An early morning radiologist shift can expedite the communication of urgent findings and improve patient care, according to a study in this month's Journal of the American College of Radiology. “The Joint Commission and the ACR have emphasized the importance of improved communication, particularly of critical test results, for better patient care,” Rathachai Kaewlai, MD, of Massachusetts General Hospital in Boston, shared with Health Imaging News.
However, many hospitals contend with incomplete coverage for radiography interpretation, particularly during the overnight and early morning hours. “The limited and variable expertise of nonradiologists who may be called on to provide real-time interpretation of off-hours studies raises a concern that critical findings that require immediate management may be overlooked,” wrote Kaewlai and colleagues.
If nonradiologists overlook critical findings on preliminary interpretations, findings such as malposition of tubes and lines or pneumothorax could persist unobserved for more than 12 hours, reported the authors.
Kaewlai and colleagues examined the impact of a 3 a.m. to 11 a.m. radiologist shift on the acquisition and communication of urgent findings on portable overnight critical care chest radiography. The primary aim was to calculate how much earlier urgent findings would be communicated to medical staff members when the radiologist start time was moved to 3 a.m.; the secondary aim was to tabulate the frequency and types of urgent findings in the patient population, explained Kaewlai.
“The radiologist work shift staggering is possible," noted Kaewlai. "This approach helps, in terms of urgent finding communication, which likely raised the standard of patient care. This is another thing that we, as radiologists, can do to help our patients, to ease the pain of our clinical colleagues [from interpreting studies by themselves], to demonstrate our willingness to be a part of patient care team and to help the hospital to do better.”
During the control period from Jan. 1, 2006 to Dec. 31, 2006, daytime radiologists interpreted portable chest x-rays acquired between 5 p.m. and 11 a.m. In the investigational period from Sept. 1 to Dec. 31, 2007, an on-site radiologist working a 3 a.m. to 11 a.m. shift interpreted the studies.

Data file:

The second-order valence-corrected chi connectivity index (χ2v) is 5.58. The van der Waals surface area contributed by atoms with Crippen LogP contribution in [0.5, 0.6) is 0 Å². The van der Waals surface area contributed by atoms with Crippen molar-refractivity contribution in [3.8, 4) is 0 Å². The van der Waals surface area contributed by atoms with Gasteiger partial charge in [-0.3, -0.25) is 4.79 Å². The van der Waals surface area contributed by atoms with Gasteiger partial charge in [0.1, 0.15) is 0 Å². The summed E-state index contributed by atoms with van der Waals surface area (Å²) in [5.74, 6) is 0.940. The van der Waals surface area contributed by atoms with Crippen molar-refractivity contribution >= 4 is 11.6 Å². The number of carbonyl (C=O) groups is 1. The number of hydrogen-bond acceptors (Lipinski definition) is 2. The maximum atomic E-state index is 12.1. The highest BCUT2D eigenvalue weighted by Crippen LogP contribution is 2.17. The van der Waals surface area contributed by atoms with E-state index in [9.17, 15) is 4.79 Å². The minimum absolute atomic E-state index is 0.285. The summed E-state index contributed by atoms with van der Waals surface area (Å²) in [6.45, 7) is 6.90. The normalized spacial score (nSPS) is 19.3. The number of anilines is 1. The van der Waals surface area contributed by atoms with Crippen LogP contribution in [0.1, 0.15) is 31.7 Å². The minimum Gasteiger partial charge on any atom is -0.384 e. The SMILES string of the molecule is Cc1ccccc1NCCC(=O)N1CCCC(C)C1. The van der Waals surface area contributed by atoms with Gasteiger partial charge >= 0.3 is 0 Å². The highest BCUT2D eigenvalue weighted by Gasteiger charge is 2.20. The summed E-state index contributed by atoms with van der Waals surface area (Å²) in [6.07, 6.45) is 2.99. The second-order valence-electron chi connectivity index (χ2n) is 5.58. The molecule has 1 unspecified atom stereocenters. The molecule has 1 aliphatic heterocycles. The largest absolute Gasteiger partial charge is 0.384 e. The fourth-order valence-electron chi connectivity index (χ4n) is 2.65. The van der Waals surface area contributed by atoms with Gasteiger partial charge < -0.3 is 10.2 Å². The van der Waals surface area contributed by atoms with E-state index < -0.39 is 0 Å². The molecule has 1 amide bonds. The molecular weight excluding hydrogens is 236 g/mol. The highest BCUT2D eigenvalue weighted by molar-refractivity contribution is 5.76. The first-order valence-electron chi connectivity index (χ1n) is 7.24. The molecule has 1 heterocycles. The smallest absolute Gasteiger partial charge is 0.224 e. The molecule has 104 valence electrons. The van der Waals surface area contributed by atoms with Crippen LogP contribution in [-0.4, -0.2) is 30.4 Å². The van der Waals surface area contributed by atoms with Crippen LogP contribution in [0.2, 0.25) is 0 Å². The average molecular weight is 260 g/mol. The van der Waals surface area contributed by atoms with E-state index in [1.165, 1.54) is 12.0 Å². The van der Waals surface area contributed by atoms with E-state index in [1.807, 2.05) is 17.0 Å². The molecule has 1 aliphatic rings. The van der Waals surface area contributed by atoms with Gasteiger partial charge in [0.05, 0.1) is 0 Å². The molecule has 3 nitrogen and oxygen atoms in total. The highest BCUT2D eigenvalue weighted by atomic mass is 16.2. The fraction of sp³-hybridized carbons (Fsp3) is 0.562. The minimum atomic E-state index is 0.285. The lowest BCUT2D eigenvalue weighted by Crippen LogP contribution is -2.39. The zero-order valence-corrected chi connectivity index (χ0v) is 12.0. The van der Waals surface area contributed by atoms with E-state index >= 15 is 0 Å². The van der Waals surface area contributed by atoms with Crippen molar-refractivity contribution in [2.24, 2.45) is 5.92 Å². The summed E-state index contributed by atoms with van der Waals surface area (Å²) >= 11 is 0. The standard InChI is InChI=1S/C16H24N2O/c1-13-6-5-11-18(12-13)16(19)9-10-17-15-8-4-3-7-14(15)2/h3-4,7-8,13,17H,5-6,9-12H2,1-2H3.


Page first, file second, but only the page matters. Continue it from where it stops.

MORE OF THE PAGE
Researchers defined urgent findings as new findings, persistently abnormal findings, or increasingly abnormal findings in one of the following categories: line and tube malpositioning, pneumothorax, pneumomediastinum, abnormal mediastinal and cardiac silhouette, pneumoperitoneum, and possible massive aspiration, wrote Kaewlai. Radiologists communicated urgent findings via phone to an in-house physician or nurse and details were recorded in the radiology report in a standard template.
During the early a.m. study period, 308 of the 6,448 portable radiographic studies contained urgent findings. Tube or line malpositioning accounted for 68.5 percent of urgent findings, and new or increased pneumothorax ranked second at 20.1 percent of urgent findings, reported the researchers.
“If identification and communication of such imaging findings were delayed until a standard shift of radiologists were available, as in the case of many radiology practices, it may not constitute optimal patient care,” wrote Kaewlai. In fact, researchers found that the historical control group communicated urgent findings an average of 7.6 hours after the exam was performed.
The research team excluded six reports and analyzed the remaining 302 from the investigational period and compared them to 156 randomly selected historical control portable chest studies.
“The mean elapsed time from image acquisition to the communication of urgent results was significantly shorter in the study group than in the control group,” wrote Kaewlai. “The early morning shift of radiologists, on average, communicated these findings two hours earlier compared with the historical control group.”
Both radiologists and referring physicians responded positively to the staggered shift. “The acceptance had been very good for both radiologists and referring physicians,” stated Kaewlai. “Staggered shift helped decrease case load in the early morning hours, easing the work of standard-hour morning radiologists. For referring physicians, they much appreciated us letting them know about urgent findings on imaging studies they requested--which was more timely